The Thresh in Us

All kinds of things come up when building a new world. Not only must one deal with geography and government, one must also establish customs for its people to observe. Rites of passage are commonly seen in fiction (The Giver and Divergent come to mind), but there are also little everyday things to which to attend. Or, in the case of Thresh, every year things.

The tradition of annually branding children may be the most troubling aspect of Threshan society. From their first to sixteenth birthdays, Threshan children are marked by their mothers with a brand. In fact, each previous brand is re-seared into the flesh of their upper right arms. It’s a gruesome ritual, one that causes even me to shudder when I really think about what it would be like for a mother to do that to her child.

As I consider this ritual, however, I wonder if it isn’t as outrageous as it first appears. I certainly don’t advocate branding, but when you consider the priorities of Threshan culture, branding is a logical act. Thresh is built in large part on the notion that strength of mind and body are to be praised above all. Branding, then, is a natural method both of instilling strength in the young and of giving the young opportunity to prove their strength. I’m not saying it’s a good idea, but if we look at cultures throughout history and even at present in various parts of the world, we’ll discover that branding and other bodily mutilations aren’t uncommon. Branding is nasty, but it isn’t unprecedented. In Thresh, it’s the natural result of a society that elevates the noble and necessary trait of strength to an unhealthy level.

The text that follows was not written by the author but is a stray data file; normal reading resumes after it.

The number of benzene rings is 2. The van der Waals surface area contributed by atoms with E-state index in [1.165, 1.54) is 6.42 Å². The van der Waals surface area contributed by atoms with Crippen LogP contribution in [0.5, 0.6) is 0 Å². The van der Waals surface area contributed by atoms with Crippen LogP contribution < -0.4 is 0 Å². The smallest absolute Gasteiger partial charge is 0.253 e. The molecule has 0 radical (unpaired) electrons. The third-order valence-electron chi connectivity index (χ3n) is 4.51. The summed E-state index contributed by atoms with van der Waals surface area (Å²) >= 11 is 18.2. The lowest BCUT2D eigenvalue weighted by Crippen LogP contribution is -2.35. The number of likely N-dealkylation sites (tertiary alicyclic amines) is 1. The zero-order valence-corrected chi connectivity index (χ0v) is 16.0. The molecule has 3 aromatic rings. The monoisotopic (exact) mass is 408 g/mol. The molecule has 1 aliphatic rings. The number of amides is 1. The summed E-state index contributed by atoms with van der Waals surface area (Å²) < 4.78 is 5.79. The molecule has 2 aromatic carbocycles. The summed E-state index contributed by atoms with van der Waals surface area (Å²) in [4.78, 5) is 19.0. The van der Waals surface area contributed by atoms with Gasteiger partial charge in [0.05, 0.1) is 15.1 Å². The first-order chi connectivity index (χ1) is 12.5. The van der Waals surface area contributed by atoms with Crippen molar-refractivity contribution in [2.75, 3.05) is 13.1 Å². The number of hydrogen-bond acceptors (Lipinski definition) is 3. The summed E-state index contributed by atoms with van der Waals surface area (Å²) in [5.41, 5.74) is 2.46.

We can judge, but don’t we in the modern Western world practice our own forms of branding? What values do we elevate to unhealthy levels? What scars do our pursuit of these values leave on our children and ultimately, the whole of our society?

The pursuit of beauty is a prime example. Beauty, in and of itself, is a wonderful thing, but we aren’t measuring it accurately. We have children fighting eating disorders, teens being bullied over average-sized behinds, mothers yearning to cream away stretch marks, grandmothers trying to look like twenty-somethings. Scars show not only on our wallets, but on the graves of those who died too young and the loneliness of those who live with meaningless beauty. On a smaller scale, the disappointment of leaving the store empty handed because nothing fits just right is another sign we’re getting something wrong here. We haven’t learned that we are beautiful, that we are loved, just as we are. We’re striving after a meaningless ideal of beauty, just as Threshans strive after a meaningless ideal of strength.

Of course, beauty isn’t the only thing we elevate beyond what is good. It’s just the most obvious. Wealth, power, having-it-all-togetherness… The list goes on. And I’m sure it won’t stop until we follow Grit’s example of hurling the branding rod to the ground. It won’t cure society’s ills, just as it didn’t cure Grit of her misconceptions, but it’s a step in the right direction. It’s a bold statement that we are getting something dreadfully wrong. And it is evidence that we are stronger, more beautiful, more valuable than the rod by which cold society measures us.

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